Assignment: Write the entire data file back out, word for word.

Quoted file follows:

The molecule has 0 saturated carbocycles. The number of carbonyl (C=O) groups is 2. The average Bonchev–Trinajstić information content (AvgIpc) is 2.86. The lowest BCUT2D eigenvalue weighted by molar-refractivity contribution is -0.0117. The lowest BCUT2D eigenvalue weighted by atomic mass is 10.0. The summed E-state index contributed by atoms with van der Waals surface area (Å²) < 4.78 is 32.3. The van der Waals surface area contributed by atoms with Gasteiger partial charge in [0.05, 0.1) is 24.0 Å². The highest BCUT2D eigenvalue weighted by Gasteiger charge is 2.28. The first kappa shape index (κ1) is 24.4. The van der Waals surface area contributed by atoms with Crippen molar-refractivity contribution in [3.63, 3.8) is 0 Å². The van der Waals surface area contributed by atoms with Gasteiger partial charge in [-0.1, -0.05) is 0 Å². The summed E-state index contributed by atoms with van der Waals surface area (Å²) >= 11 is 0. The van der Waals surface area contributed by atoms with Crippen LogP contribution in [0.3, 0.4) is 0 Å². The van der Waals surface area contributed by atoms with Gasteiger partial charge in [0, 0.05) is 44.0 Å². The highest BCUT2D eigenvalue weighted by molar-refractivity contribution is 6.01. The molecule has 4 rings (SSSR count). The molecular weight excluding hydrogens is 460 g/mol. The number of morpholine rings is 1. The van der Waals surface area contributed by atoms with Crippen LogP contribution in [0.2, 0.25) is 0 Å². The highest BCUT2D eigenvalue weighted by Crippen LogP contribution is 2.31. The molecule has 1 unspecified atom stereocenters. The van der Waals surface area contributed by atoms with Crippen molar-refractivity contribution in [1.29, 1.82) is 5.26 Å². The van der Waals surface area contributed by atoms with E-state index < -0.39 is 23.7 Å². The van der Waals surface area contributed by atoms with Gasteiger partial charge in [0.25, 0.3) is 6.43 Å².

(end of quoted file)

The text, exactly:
The molecule has 0 saturated carbocycles. The number of carbonyl (C=O) groups is 2. The average Bonchev–Trinajstić information content (AvgIpc) is 2.86. The lowest BCUT2D eigenvalue weighted by molar-refractivity contribution is -0.0117. The lowest BCUT2D eigenvalue weighted by atomic mass is 10.0. The summed E-state index contributed by atoms with van der Waals surface area (Å²) < 4.78 is 32.3. The van der Waals surface area contributed by atoms with Gasteiger partial charge in [0.05, 0.1) is 24.0 Å². The highest BCUT2D eigenvalue weighted by Gasteiger charge is 2.28. The first kappa shape index (κ1) is 24.4. The van der Waals surface area contributed by atoms with Crippen molar-refractivity contribution in [3.63, 3.8) is 0 Å². The van der Waals surface area contributed by atoms with Gasteiger partial charge in [-0.1, -0.05) is 0 Å². The summed E-state index contributed by atoms with van der Waals surface area (Å²) >= 11 is 0. The van der Waals surface area contributed by atoms with Crippen LogP contribution in [0.3, 0.4) is 0 Å². The van der Waals surface area contributed by atoms with Gasteiger partial charge in [0, 0.05) is 44.0 Å². The highest BCUT2D eigenvalue weighted by molar-refractivity contribution is 6.01. The molecule has 4 rings (SSSR count). The molecular weight excluding hydrogens is 460 g/mol. The number of morpholine rings is 1. The van der Waals surface area contributed by atoms with Crippen LogP contribution in [0.2, 0.25) is 0 Å². The highest BCUT2D eigenvalue weighted by Crippen LogP contribution is 2.31. The molecule has 1 unspecified atom stereocenters. The van der Waals surface area contributed by atoms with Crippen molar-refractivity contribution in [1.29, 1.82) is 5.26 Å². The van der Waals surface area contributed by atoms with E-state index < -0.39 is 23.7 Å². The van der Waals surface area contributed by atoms with Gasteiger partial charge in [0.25, 0.3) is 6.43 Å².